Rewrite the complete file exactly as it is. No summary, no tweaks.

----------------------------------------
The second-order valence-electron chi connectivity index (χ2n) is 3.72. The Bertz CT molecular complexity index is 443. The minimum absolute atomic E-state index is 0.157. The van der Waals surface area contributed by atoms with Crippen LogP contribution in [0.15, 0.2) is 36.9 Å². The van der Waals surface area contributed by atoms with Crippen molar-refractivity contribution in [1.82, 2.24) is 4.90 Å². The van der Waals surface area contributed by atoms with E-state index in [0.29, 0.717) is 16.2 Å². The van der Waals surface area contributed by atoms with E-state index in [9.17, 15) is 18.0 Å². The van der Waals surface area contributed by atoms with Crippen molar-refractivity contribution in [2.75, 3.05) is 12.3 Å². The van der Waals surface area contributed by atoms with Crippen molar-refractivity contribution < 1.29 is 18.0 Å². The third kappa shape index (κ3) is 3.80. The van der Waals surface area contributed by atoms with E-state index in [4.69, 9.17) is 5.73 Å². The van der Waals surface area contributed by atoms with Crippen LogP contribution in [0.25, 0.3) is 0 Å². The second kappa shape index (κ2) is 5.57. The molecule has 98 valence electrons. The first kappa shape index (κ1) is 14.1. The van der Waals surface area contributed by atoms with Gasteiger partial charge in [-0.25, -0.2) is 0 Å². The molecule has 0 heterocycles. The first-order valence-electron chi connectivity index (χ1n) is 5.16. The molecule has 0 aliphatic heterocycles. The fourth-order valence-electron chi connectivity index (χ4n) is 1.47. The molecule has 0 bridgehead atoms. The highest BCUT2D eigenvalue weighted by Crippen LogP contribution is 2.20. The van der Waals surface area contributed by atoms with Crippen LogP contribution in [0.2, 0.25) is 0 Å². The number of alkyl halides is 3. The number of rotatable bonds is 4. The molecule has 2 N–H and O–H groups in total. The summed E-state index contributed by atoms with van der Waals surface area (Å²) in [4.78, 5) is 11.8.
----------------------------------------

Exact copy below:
The second-order valence-electron chi connectivity index (χ2n) is 3.72. The Bertz CT molecular complexity index is 443. The minimum absolute atomic E-state index is 0.157. The van der Waals surface area contributed by atoms with Crippen LogP contribution in [0.15, 0.2) is 36.9 Å². The van der Waals surface area contributed by atoms with Crippen molar-refractivity contribution in [1.82, 2.24) is 4.90 Å². The van der Waals surface area contributed by atoms with E-state index in [0.29, 0.717) is 16.2 Å². The van der Waals surface area contributed by atoms with E-state index in [9.17, 15) is 18.0 Å². The van der Waals surface area contributed by atoms with Crippen molar-refractivity contribution in [2.75, 3.05) is 12.3 Å². The van der Waals surface area contributed by atoms with Crippen molar-refractivity contribution < 1.29 is 18.0 Å². The third kappa shape index (κ3) is 3.80. The van der Waals surface area contributed by atoms with E-state index in [4.69, 9.17) is 5.73 Å². The van der Waals surface area contributed by atoms with Crippen LogP contribution in [0.25, 0.3) is 0 Å². The second kappa shape index (κ2) is 5.57. The molecule has 98 valence electrons. The first kappa shape index (κ1) is 14.1. The van der Waals surface area contributed by atoms with Gasteiger partial charge in [-0.25, -0.2) is 0 Å². The molecule has 0 heterocycles. The first-order valence-electron chi connectivity index (χ1n) is 5.16. The molecule has 0 aliphatic heterocycles. The fourth-order valence-electron chi connectivity index (χ4n) is 1.47. The molecule has 0 bridgehead atoms. The highest BCUT2D eigenvalue weighted by Crippen LogP contribution is 2.20. The van der Waals surface area contributed by atoms with Crippen LogP contribution in [0.2, 0.25) is 0 Å². The number of alkyl halides is 3. The number of rotatable bonds is 4. The molecule has 2 N–H and O–H groups in total. The summed E-state index contributed by atoms with van der Waals surface area (Å²) in [4.78, 5) is 11.8.